Ever since the courts started taking IP matter s seriously and delivered speedy verdicts, the IP ecosystem has undergone a complete makeover. Several IP infringement cases have seen a primary directive pronounced within a month of case institution . Leg a I notices often reach a point of out-of-court settlement and a fair amount of those which reach the court get decided in favour of the IP owner. From 1995 to May 2014, there were reportedly 2150 cases, of which approximately 1430 verdicts were in favour of IP owner s. The Judiciary has also crystallized solution-based approaches on several comp le x issues, one example being royalties in Standard Essential Patents (SEP) for mobile phones in the Ericsson litigations (Micromax is to p a y around 1 % to Ericsson on ever y mobile phone sold for SEP licenses) . The next endeavour for the Indian Judiciary should be to match the standards of American and European courts, especially with respect to the technical depth and building of assertive jurisprudence. The state policy should be directed towards technical capacity building among judges / lawyers, and foster legal research and training in this direction.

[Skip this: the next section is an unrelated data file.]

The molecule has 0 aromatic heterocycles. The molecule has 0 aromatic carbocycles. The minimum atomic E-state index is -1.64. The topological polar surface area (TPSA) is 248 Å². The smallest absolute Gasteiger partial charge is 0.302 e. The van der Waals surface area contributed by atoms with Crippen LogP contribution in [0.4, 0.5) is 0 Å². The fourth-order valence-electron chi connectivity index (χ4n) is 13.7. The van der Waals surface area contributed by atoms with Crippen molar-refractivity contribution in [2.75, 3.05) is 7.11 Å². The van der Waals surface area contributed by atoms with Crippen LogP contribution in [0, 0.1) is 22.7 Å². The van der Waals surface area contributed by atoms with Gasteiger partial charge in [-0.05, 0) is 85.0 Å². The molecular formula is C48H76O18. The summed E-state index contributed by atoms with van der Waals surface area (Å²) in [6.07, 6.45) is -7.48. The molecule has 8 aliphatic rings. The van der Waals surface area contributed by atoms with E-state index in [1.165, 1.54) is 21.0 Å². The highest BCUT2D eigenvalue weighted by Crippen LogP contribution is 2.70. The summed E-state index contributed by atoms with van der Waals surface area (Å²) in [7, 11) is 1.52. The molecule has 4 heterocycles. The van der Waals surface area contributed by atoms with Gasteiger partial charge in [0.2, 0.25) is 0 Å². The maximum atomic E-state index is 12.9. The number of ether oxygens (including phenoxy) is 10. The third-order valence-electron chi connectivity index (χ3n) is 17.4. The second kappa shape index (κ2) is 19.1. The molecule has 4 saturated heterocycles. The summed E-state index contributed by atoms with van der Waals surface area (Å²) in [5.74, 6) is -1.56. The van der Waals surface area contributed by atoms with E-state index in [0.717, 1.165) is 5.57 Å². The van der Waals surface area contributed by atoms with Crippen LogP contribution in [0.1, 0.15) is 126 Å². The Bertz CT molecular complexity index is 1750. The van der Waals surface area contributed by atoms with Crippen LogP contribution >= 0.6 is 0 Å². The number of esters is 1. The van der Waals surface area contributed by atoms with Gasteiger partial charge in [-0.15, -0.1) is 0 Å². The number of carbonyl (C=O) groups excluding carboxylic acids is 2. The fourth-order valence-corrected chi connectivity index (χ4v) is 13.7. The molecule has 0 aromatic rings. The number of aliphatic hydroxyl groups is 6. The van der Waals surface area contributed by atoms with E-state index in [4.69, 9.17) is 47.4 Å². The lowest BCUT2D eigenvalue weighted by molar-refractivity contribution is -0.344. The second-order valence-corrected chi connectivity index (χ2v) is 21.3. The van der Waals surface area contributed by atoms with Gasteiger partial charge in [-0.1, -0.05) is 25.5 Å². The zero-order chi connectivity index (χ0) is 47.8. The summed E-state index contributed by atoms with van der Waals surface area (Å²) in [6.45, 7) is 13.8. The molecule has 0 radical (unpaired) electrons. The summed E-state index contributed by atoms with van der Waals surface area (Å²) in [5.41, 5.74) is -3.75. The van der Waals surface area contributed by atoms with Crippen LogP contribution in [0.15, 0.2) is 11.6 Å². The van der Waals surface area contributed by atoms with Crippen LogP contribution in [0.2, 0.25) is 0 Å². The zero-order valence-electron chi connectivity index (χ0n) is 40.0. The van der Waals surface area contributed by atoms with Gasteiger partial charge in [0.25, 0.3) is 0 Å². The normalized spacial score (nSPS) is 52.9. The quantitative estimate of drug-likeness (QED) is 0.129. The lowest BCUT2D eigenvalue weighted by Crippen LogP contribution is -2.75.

The judiciary does stand at the forefront of strengthening the IP regime; however, the administration has contributed immensely as well. Today, the IP Office (IPO) allows one to search, file, and even complain online. Increasing the number of examiners as well as continued efforts to reduce the backlog has helped mitigate the frustration associated with a lengthy registration process. However, the lack of proficiency in examination s and inconsistency in interpretation of patent law, as well as the time taken for registration, ends up diluting the IPO ' s effectiveness.